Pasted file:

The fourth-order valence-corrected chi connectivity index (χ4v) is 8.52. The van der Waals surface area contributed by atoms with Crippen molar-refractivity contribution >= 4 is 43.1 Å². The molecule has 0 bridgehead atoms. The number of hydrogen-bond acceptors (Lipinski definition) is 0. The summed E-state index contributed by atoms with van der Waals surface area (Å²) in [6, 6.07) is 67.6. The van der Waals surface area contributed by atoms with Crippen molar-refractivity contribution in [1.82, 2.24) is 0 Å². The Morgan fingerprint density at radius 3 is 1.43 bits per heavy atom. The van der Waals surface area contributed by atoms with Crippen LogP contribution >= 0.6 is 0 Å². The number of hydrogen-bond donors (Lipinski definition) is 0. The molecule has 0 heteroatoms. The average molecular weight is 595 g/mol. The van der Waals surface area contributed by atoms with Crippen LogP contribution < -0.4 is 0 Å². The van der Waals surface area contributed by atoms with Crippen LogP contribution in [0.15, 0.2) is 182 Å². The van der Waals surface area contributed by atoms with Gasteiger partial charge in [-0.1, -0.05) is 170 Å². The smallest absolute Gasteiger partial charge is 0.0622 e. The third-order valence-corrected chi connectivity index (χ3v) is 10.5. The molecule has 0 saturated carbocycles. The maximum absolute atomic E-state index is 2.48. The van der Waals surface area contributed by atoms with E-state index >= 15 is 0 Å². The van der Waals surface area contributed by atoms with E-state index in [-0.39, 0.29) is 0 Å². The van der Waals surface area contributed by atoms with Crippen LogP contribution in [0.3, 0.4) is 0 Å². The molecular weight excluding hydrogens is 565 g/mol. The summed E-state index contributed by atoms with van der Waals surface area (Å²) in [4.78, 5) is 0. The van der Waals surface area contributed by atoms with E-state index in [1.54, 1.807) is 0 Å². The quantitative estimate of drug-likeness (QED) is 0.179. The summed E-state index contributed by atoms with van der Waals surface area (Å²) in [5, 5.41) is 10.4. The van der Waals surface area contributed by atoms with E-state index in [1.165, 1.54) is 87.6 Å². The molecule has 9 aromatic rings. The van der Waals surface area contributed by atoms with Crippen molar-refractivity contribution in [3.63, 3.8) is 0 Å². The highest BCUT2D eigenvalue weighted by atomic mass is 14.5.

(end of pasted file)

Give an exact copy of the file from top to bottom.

The fourth-order valence-corrected chi connectivity index (χ4v) is 8.52. The van der Waals surface area contributed by atoms with Crippen molar-refractivity contribution >= 4 is 43.1 Å². The molecule has 0 bridgehead atoms. The number of hydrogen-bond acceptors (Lipinski definition) is 0. The summed E-state index contributed by atoms with van der Waals surface area (Å²) in [6, 6.07) is 67.6. The van der Waals surface area contributed by atoms with Crippen molar-refractivity contribution in [1.82, 2.24) is 0 Å². The Morgan fingerprint density at radius 3 is 1.43 bits per heavy atom. The van der Waals surface area contributed by atoms with Crippen LogP contribution >= 0.6 is 0 Å². The number of hydrogen-bond donors (Lipinski definition) is 0. The molecule has 0 heteroatoms. The average molecular weight is 595 g/mol. The van der Waals surface area contributed by atoms with Crippen LogP contribution < -0.4 is 0 Å². The van der Waals surface area contributed by atoms with Crippen LogP contribution in [0.15, 0.2) is 182 Å². The van der Waals surface area contributed by atoms with Gasteiger partial charge in [-0.1, -0.05) is 170 Å². The smallest absolute Gasteiger partial charge is 0.0622 e. The third-order valence-corrected chi connectivity index (χ3v) is 10.5. The molecule has 0 saturated carbocycles. The maximum absolute atomic E-state index is 2.48. The van der Waals surface area contributed by atoms with E-state index >= 15 is 0 Å². The van der Waals surface area contributed by atoms with E-state index in [-0.39, 0.29) is 0 Å². The van der Waals surface area contributed by atoms with Crippen LogP contribution in [0.3, 0.4) is 0 Å². The molecular weight excluding hydrogens is 565 g/mol. The summed E-state index contributed by atoms with van der Waals surface area (Å²) in [4.78, 5) is 0. The van der Waals surface area contributed by atoms with E-state index in [1.54, 1.807) is 0 Å². The quantitative estimate of drug-likeness (QED) is 0.179. The summed E-state index contributed by atoms with van der Waals surface area (Å²) in [5, 5.41) is 10.4. The van der Waals surface area contributed by atoms with E-state index in [1.165, 1.54) is 87.6 Å². The molecule has 9 aromatic rings. The van der Waals surface area contributed by atoms with Crippen molar-refractivity contribution in [3.63, 3.8) is 0 Å². The highest BCUT2D eigenvalue weighted by atomic mass is 14.5.